After making us wait for 20 three years, Davido has finally released his fourth studio album, Timeless, and we cannot keep calm. 

Everyone knows that besides being better than Shakespeare, Davido is also the king of features. So, with Timeless having not one but ten of them, it’s only fitting that we rank them from the most sizzling bangers to the ones we could do without. 

Davido after dropping Timeless

Let’s go. 

Kante featuring Fave 

It’s high time we all come together as a community and give Fave her flowers because if there’s one thing the Baby Riddim-singer is going to do, it’s eat up a hook and leave absolutely no crumbs in sight. From the minute Fave’s rich vocals opened up the Damie-produced track, I knew I was in for a treat. But Kante is more than a treat; it’s a full buffet. 

Davido and Fave in the studio recording Kante

Davido, on his own part, has consistently proven himself to be an incredible duet partner on female collaborations — D&G with Summer Walker and the highly underrated Tanana with Tiwa Savage — so it’s no surprise that he flows on Kante with finesse. We also have to recognise the icon status Davido has achieved. Only an icon would sample his old song (Risky) on a new song. 

Questions that’ll keep me up at night: First, it was Odumodublvck with Declan Rice, and now, Davido and Fave have dropped Kante. Are we in the era of songs named after footballers? If we are, then who’s next? 

Na Money featuring The Cavemen and Angelique Kidjo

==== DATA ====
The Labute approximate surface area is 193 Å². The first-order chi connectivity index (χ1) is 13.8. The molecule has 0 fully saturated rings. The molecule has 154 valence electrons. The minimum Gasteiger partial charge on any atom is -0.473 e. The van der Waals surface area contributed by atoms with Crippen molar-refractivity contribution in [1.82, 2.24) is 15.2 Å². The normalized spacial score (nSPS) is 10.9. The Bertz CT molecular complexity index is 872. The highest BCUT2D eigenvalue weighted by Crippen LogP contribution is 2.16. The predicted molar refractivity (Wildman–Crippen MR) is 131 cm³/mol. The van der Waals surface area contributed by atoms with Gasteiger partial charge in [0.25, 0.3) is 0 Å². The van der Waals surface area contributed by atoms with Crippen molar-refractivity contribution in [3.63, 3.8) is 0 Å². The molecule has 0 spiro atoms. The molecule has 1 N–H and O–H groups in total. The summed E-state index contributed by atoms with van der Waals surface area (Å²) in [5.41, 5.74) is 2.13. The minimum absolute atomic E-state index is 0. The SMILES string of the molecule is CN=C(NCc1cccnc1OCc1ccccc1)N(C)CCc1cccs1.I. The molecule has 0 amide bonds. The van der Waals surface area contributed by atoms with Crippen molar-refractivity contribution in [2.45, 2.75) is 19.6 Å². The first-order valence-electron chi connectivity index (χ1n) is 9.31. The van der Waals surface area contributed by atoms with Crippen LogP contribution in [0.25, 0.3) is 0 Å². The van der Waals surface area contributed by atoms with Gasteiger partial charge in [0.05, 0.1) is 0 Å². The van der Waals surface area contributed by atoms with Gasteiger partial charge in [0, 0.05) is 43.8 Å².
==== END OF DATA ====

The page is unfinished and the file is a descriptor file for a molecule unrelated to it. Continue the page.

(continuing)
Davido, The Cavemen and Angelique Kidjo’s Na Money will make you want to drink palm wine and spray mint new notes (if you can find sha). The highlife tune about romancing a woman with money is classic The Cavemen — how Benjamin sings “roll” with all those rrrs should be a crime. 

Angelique Kidjo makes a brief but delicious appearance towards the end of the song, and unlike some of her other Nigerian collaborations, she sounds right at home there. Na Money is sure to be one of the timeless songs off of Timeless (sorry, I couldn’t help myself). This is the Davido song you, your mother and your grandmother will fall in love with. 

Question that’ll keep me up at night: Is it me, or is there a part of the song that sounds like it’s Obongjayar singing? 

Picasso featuring Logos Olori 

Picasso is proof a Davido and Wizkid song would bang really hard. It would be so good that we’d all vote to make it our National Anthem. The guitars, the smooth saxophone, the melody, the overall production, even the featured act, Logos Olori, sounds like Wizkid. Picasso could’ve been on Made in Lagos, and we would’ve eaten it up. The vibe feels like a warm breeze and a glass of white wine without a care in the world. 

Questions that’ll keep me up at night: Is Davido trying to tell Wizkid he’s down for a collab? Do I have to start looking for the deed to my grandfather’s land so I can buy tickets to their joint show? Is nature healing? Will the BVAs work during the next elections? So many questions here. 

No Competition featuring Asake 

Forget how turnt everyone gets when an Asake song comes on. The truth is Ololade Mi is, at his very core, a die-hard romantic. Listen to Terminator again, and tell me it’s not a love song to rival 2Face’s African Queen